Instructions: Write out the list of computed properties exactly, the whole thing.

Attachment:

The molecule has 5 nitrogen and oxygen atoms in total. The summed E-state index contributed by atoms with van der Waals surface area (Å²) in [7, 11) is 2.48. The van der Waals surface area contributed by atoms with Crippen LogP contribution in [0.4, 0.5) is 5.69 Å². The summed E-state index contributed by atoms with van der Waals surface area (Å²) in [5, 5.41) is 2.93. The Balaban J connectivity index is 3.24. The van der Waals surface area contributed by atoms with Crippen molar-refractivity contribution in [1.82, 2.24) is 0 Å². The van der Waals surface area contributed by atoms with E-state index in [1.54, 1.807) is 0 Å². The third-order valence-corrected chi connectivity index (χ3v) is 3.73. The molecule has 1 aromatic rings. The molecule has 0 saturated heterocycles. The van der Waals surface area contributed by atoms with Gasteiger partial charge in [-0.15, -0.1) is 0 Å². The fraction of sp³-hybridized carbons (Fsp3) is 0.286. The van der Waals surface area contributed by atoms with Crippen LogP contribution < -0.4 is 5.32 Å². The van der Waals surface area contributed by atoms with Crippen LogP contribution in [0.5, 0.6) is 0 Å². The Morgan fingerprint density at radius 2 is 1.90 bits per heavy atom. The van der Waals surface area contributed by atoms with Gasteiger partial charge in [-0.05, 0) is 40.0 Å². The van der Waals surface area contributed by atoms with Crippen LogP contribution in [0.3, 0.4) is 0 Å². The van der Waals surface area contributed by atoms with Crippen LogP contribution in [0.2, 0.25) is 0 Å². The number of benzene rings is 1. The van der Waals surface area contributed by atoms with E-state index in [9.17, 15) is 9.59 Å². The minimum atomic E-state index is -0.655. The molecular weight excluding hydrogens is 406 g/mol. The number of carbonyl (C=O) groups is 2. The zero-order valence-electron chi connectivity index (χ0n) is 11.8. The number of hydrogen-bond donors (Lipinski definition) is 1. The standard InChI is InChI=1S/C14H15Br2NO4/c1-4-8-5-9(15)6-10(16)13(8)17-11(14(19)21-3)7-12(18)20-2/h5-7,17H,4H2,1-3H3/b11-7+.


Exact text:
The molecule has 5 nitrogen and oxygen atoms in total. The summed E-state index contributed by atoms with van der Waals surface area (Å²) in [7, 11) is 2.48. The van der Waals surface area contributed by atoms with Crippen LogP contribution in [0.4, 0.5) is 5.69 Å². The summed E-state index contributed by atoms with van der Waals surface area (Å²) in [5, 5.41) is 2.93. The Balaban J connectivity index is 3.24. The van der Waals surface area contributed by atoms with Crippen molar-refractivity contribution in [1.82, 2.24) is 0 Å². The van der Waals surface area contributed by atoms with E-state index in [1.54, 1.807) is 0 Å². The third-order valence-corrected chi connectivity index (χ3v) is 3.73. The molecule has 1 aromatic rings. The molecule has 0 saturated heterocycles. The van der Waals surface area contributed by atoms with Gasteiger partial charge in [-0.15, -0.1) is 0 Å². The fraction of sp³-hybridized carbons (Fsp3) is 0.286. The van der Waals surface area contributed by atoms with Crippen LogP contribution < -0.4 is 5.32 Å². The van der Waals surface area contributed by atoms with Crippen LogP contribution in [0.5, 0.6) is 0 Å². The Morgan fingerprint density at radius 2 is 1.90 bits per heavy atom. The van der Waals surface area contributed by atoms with Gasteiger partial charge in [-0.05, 0) is 40.0 Å². The van der Waals surface area contributed by atoms with Crippen LogP contribution in [0.3, 0.4) is 0 Å². The van der Waals surface area contributed by atoms with Crippen LogP contribution in [0.2, 0.25) is 0 Å². The number of benzene rings is 1. The van der Waals surface area contributed by atoms with E-state index in [9.17, 15) is 9.59 Å². The minimum atomic E-state index is -0.655. The molecular weight excluding hydrogens is 406 g/mol. The number of carbonyl (C=O) groups is 2. The zero-order valence-electron chi connectivity index (χ0n) is 11.8. The number of hydrogen-bond donors (Lipinski definition) is 1. The standard InChI is InChI=1S/C14H15Br2NO4/c1-4-8-5-9(15)6-10(16)13(8)17-11(14(19)21-3)7-12(18)20-2/h5-7,17H,4H2,1-3H3/b11-7+.